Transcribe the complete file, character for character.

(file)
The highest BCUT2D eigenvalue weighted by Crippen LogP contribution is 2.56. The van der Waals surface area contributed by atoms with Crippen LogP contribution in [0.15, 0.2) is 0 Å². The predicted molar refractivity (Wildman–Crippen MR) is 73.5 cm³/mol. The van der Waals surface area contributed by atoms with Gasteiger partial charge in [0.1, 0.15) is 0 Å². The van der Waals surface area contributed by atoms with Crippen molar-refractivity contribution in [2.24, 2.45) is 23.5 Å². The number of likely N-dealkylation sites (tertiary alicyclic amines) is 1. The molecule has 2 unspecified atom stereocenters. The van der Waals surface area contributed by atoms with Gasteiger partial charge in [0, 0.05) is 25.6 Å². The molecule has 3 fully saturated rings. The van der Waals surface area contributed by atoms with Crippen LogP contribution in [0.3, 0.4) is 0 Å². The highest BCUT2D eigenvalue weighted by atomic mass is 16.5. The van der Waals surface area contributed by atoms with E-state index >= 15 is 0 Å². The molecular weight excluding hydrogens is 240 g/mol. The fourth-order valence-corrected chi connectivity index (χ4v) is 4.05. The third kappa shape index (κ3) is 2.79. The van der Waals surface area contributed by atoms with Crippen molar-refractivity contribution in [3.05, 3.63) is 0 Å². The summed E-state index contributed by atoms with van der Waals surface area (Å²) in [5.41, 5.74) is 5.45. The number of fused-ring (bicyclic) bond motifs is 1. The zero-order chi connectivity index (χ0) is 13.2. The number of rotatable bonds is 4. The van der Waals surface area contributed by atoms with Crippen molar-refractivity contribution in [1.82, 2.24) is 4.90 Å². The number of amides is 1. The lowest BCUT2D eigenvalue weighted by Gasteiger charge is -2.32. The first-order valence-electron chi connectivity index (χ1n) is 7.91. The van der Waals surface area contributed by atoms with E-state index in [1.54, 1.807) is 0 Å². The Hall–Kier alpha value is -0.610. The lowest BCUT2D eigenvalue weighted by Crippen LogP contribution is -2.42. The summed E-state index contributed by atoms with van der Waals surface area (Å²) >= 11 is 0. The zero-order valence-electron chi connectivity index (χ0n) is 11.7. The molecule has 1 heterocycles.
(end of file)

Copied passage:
The highest BCUT2D eigenvalue weighted by Crippen LogP contribution is 2.56. The van der Waals surface area contributed by atoms with Crippen LogP contribution in [0.15, 0.2) is 0 Å². The predicted molar refractivity (Wildman–Crippen MR) is 73.5 cm³/mol. The van der Waals surface area contributed by atoms with Gasteiger partial charge in [0.1, 0.15) is 0 Å². The van der Waals surface area contributed by atoms with Crippen molar-refractivity contribution in [2.24, 2.45) is 23.5 Å². The number of likely N-dealkylation sites (tertiary alicyclic amines) is 1. The molecule has 2 unspecified atom stereocenters. The van der Waals surface area contributed by atoms with Gasteiger partial charge in [0, 0.05) is 25.6 Å². The molecule has 3 fully saturated rings. The van der Waals surface area contributed by atoms with Crippen LogP contribution in [0.3, 0.4) is 0 Å². The highest BCUT2D eigenvalue weighted by atomic mass is 16.5. The van der Waals surface area contributed by atoms with E-state index >= 15 is 0 Å². The molecular weight excluding hydrogens is 240 g/mol. The fourth-order valence-corrected chi connectivity index (χ4v) is 4.05. The third kappa shape index (κ3) is 2.79. The van der Waals surface area contributed by atoms with Crippen molar-refractivity contribution in [3.05, 3.63) is 0 Å². The summed E-state index contributed by atoms with van der Waals surface area (Å²) in [5.41, 5.74) is 5.45. The number of fused-ring (bicyclic) bond motifs is 1. The zero-order chi connectivity index (χ0) is 13.2. The number of rotatable bonds is 4. The van der Waals surface area contributed by atoms with Crippen molar-refractivity contribution in [1.82, 2.24) is 4.90 Å². The number of amides is 1. The lowest BCUT2D eigenvalue weighted by Gasteiger charge is -2.32. The first-order valence-electron chi connectivity index (χ1n) is 7.91. The van der Waals surface area contributed by atoms with E-state index in [1.54, 1.807) is 0 Å². The Hall–Kier alpha value is -0.610. The lowest BCUT2D eigenvalue weighted by Crippen LogP contribution is -2.42. The summed E-state index contributed by atoms with van der Waals surface area (Å²) >= 11 is 0. The zero-order valence-electron chi connectivity index (χ0n) is 11.7. The molecule has 1 heterocycles.